Yearly Archives: 2014Blog

Declining iTunes Sales Points to Increased Acceptance of The Cloud

When we speak of The Cloud, we generally refer to Internet-based data storage and hosting of applications. This contrasts with traditional computing, where applications and data live on a hard drive inside our local machines. The traditional model has worked fine until, that is, the rise of mobile devices. Most of us no longer work or communicate on just a desktop computer. Almost everyone now has a computing combination that includes a desktop, laptop, tablet, or smartphone. In this scenario, the problem becomes, how do you work smoothly from device to device? The answer is to have your data and applications stored centrally online. As long as you have an Internet connection, you can work consistently no matter what device you use. And that, for most people, is cloud computing.

But working from the cloud also presents some problems. When data lives in the cloud, how secure is it? How reliable are the connections — both on your end and at the host? Can you always get the Internet when you need it? What about backup? What about cost? And what if your cloud service goes out of business, or changes its terms, procedures, etc.? Concerns like these have caused cloud computing to grow slower than we might expect in a connected world. That’s where the latest developments at iTunes come in.

For the last few years, sales of digital music on iTunes have declined. In defense of Apple’s business model, Steve Jobs once famously said, “we don’t rent music.” But the market is showing that people today are happier renting than owning. Where are people renting their music? From cloud-based streaming services like Pandora, where you can listen to all the music you want for a reasonable monthly fee. Why own a bit of music when all of it is available so cheaply?

Granted that renting music doesn’t present nearly the same risks as trusting your data to a third party. But as more people move to cloud-based services, trust in the cloud will increase. And this means changes and new opportunities will arise for businesses. Software is rapidly moving to subscription models, and services like Box and Dropbox offer large-capacity data storage plans. There are also several services like Crash Plan that offer cloud-based backup. Perhaps it’s time to begin thinking about how your business can leverage the cloud to better serve your customers from any device.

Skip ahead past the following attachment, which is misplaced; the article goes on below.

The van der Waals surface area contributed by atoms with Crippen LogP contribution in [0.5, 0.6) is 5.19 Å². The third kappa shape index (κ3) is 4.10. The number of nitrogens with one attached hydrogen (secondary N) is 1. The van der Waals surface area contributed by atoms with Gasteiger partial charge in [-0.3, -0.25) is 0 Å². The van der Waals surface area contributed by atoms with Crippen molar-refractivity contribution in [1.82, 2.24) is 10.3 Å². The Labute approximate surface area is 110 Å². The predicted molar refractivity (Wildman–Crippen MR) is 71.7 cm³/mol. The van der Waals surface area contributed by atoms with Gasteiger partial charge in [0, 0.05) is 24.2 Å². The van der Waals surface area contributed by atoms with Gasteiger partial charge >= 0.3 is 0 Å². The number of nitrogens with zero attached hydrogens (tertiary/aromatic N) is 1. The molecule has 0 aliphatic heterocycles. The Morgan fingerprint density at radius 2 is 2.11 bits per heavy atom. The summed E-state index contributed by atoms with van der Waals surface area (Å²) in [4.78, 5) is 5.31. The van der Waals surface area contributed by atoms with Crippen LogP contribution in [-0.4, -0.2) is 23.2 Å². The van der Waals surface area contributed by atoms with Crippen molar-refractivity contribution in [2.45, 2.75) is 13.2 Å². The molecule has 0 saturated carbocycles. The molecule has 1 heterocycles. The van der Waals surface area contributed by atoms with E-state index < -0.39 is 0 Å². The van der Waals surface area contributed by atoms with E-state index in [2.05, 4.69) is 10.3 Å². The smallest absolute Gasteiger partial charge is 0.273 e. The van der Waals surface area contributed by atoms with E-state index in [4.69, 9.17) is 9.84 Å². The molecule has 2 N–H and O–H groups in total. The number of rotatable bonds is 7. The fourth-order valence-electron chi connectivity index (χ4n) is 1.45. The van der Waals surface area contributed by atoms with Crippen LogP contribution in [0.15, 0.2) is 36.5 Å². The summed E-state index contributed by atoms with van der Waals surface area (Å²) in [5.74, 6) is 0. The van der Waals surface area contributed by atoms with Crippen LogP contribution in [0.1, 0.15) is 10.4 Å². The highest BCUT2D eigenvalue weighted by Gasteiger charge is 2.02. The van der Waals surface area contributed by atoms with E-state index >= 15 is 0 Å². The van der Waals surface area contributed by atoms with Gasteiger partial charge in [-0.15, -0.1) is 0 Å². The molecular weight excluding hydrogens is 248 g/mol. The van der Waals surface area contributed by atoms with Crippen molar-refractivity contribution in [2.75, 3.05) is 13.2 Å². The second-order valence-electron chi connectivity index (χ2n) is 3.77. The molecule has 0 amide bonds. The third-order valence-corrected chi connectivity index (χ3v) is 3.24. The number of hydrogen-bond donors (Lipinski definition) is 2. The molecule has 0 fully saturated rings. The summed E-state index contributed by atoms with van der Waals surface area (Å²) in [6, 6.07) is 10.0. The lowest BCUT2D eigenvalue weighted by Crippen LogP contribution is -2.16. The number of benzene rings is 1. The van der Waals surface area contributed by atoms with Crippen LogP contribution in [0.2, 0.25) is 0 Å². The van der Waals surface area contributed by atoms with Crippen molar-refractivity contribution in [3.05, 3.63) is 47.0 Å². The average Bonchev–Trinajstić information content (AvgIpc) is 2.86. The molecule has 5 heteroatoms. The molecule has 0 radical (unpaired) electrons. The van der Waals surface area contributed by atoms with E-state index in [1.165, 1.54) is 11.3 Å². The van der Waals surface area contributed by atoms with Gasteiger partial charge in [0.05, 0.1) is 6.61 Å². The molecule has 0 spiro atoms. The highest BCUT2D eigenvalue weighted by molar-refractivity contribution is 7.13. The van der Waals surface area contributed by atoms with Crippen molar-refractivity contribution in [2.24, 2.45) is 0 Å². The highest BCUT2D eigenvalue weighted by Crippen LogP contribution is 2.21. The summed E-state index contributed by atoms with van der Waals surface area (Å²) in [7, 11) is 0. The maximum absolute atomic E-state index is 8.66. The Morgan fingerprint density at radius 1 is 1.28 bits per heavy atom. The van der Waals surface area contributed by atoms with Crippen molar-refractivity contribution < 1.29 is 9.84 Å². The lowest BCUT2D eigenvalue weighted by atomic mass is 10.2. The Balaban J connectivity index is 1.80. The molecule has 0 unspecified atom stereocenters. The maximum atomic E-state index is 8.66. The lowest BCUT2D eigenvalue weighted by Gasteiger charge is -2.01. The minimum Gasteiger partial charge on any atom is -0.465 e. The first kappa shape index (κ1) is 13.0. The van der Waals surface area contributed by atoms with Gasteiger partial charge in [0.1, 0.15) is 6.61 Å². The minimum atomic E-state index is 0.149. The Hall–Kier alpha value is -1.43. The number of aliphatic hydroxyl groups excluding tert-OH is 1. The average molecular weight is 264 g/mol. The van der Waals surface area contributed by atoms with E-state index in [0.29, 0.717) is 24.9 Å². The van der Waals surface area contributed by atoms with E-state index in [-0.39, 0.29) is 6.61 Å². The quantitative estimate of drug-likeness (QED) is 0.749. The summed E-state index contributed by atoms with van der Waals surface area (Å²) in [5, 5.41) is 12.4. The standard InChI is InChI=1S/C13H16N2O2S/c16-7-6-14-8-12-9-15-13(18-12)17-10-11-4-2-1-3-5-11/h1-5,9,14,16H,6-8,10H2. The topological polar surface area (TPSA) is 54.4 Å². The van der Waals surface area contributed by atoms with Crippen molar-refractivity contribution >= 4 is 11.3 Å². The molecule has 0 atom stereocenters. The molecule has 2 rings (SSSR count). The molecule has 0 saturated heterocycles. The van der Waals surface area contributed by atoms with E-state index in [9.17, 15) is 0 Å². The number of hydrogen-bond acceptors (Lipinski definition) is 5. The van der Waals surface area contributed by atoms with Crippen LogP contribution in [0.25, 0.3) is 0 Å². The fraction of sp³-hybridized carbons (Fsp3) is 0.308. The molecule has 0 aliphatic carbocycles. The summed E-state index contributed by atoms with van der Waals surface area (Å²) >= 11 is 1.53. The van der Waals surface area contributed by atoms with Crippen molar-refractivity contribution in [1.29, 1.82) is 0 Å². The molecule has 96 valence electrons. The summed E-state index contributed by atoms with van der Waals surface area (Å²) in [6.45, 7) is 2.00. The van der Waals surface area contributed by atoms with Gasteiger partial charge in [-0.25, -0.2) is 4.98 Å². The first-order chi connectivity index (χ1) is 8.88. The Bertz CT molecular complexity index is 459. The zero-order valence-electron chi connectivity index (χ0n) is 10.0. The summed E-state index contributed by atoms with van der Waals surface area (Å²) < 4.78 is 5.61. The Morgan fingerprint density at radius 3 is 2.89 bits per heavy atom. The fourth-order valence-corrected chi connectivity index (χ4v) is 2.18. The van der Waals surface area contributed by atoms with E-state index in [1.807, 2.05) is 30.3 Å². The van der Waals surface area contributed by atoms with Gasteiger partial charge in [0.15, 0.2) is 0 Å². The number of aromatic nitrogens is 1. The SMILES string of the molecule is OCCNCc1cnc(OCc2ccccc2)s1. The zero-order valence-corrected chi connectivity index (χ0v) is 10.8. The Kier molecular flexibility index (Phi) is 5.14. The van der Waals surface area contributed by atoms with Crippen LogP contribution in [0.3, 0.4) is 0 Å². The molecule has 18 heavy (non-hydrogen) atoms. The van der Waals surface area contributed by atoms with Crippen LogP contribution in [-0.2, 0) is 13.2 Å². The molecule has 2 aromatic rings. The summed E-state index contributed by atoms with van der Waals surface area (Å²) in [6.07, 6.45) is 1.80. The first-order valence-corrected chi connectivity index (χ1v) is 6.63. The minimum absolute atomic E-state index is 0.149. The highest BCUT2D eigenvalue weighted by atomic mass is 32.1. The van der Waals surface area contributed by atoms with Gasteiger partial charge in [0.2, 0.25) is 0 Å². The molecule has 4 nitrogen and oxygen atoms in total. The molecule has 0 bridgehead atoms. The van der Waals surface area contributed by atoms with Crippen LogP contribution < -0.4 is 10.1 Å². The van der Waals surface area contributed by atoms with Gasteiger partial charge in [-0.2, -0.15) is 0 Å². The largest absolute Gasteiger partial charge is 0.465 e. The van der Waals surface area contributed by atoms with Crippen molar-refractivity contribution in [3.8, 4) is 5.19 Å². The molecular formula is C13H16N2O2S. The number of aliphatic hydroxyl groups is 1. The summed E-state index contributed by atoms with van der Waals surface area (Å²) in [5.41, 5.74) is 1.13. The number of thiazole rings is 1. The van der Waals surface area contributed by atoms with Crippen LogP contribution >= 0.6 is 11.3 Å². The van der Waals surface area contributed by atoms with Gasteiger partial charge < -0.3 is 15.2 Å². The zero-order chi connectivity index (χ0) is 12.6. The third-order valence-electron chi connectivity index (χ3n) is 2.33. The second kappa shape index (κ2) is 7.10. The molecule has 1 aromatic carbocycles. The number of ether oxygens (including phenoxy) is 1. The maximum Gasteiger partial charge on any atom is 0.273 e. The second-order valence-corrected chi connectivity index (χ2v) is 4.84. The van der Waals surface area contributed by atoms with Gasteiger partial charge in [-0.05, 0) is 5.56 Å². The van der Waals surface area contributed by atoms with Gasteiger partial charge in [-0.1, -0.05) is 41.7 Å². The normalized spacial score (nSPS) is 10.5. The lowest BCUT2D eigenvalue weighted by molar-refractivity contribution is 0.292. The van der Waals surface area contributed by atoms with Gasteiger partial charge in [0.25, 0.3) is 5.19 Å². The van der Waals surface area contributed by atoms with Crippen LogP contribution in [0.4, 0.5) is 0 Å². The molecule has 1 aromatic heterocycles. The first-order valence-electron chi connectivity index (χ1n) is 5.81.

Read more about declining iTunes sales:

The Internet of Things Is Coming

It’s great to be online. Connected, in touch, unlimited information, computers in our pockets. It’s the information age, after all.

Companies are happy that you’re online, too. So much so that efforts are ramping up to put almost every device, motor, gadget, and thing in our lives online. The purpose, of course, is to gather data. It’s not enough that the mother ship (ships) is (are) watching while we use a computer or device. Soon, every time we open a refrigerator, start a car, turn on some music, or presumably sit on the couch, a data stream will be generated.

It’s being called the Internet of Things (IoT). Tiny chips connected to the Internet will soon be embedded in almost everything around us to gather data and send it to whoever the terms of service (that we must agree to before turning on that washing machine or desk lamp) say it can be sent to. If you’re a company, you probably like the idea. You’ll learn much about your customers and the use of your product. If you’re a consumer and you’re concerned at all about privacy, you may begin to feel that this is big data running amuck.

The Internet of Things is made up of IP-enabled, totally embedded applications within devices that connect to the network. This includes sensors, machines, active positioning tags, radio-frequency identification (RFID) readers, and building automation equipment, to name but a few. Here there is the potential for trillions of nodes. Imagine every device in your home and workplace, every crucial component in an industrial machine, connected to the Internet. This layer of the Internet is only just emerging and will completely eclipse the Internet as we know it today in terms of scale.